Both the DOP and the May 1994 agreement that established a Palestinian authority in Gaza and Jericho provide ample evidence to support Benvenisti's contention that the peace produced by the Oslo process is tantamount to an Israeli Diktat. For example, neither agreement required complete Israeli withdrawal, and the Palestinian authority was granted only partial powers. As matters stand, Israeli military forces can freely use the roads within Gaza and Jericho and exercise exclusive control of access roads to Israeli settlements that crisscross the Gaza Strip. Furthermore, even after the eventual withdrawal, the Military Government keeps its power "in accordance with international law." In addition, the Palestinian authority cannot exercise jurisdiction over Israeli settlers, agencies or corporations. The accords also enshrine the asymmetry in economic power between the parties by stipulating that the Palestinians will have to bear all of Israel's financial responsibilities that were incurred prior to the transfer of authority, and this despite the fact that the Israeli Treasury has withheld over the past two decades large sums from the earnings of Palestinian workers for social security benefits. In short, when all is said and done, the bottom line for Benvenisti is that "the occupation continues, albeit by remote control, and with the consent of the Palestinian people, represented by their 'sole representative,' the PLO."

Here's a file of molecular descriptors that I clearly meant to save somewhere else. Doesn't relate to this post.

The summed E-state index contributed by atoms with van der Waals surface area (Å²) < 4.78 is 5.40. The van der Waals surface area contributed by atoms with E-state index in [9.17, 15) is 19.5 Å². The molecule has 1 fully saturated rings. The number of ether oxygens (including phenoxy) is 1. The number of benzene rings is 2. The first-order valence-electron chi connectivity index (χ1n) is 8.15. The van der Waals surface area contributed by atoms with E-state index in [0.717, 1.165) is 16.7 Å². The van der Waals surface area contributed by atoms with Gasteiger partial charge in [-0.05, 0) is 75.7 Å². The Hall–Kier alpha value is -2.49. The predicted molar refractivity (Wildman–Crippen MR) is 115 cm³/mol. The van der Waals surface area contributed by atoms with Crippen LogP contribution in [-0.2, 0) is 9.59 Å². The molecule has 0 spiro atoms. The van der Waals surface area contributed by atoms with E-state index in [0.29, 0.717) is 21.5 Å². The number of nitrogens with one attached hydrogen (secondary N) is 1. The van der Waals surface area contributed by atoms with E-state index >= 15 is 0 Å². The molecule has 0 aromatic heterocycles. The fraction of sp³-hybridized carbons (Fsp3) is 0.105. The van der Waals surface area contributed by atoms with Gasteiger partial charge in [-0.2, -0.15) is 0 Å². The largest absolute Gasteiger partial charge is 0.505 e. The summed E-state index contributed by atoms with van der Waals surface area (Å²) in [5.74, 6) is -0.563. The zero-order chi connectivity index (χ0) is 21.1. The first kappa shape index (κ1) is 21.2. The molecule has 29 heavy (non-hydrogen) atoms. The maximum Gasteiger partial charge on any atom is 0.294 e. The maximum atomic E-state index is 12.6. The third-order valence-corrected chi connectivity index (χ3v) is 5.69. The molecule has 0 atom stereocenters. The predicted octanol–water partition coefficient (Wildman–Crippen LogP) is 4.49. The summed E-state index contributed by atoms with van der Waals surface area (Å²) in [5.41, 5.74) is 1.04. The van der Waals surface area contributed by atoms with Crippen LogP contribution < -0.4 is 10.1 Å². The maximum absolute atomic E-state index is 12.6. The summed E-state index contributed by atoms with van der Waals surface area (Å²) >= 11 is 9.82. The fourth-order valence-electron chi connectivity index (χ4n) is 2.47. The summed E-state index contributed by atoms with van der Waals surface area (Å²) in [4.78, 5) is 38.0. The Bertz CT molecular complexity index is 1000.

The "separate but unequal" disengagement agreements are also unacceptable to Benvenisti because they fail to take into account the physical interdependence between Israel proper and the territories. The physical unity of the entire area west of the Jordan manifests itself in the mutual dependence of Israelis and Arabs in the spheres of trade, employment, security, waste disposal, water and land management, physical planning, ecology, transportation, law and administration.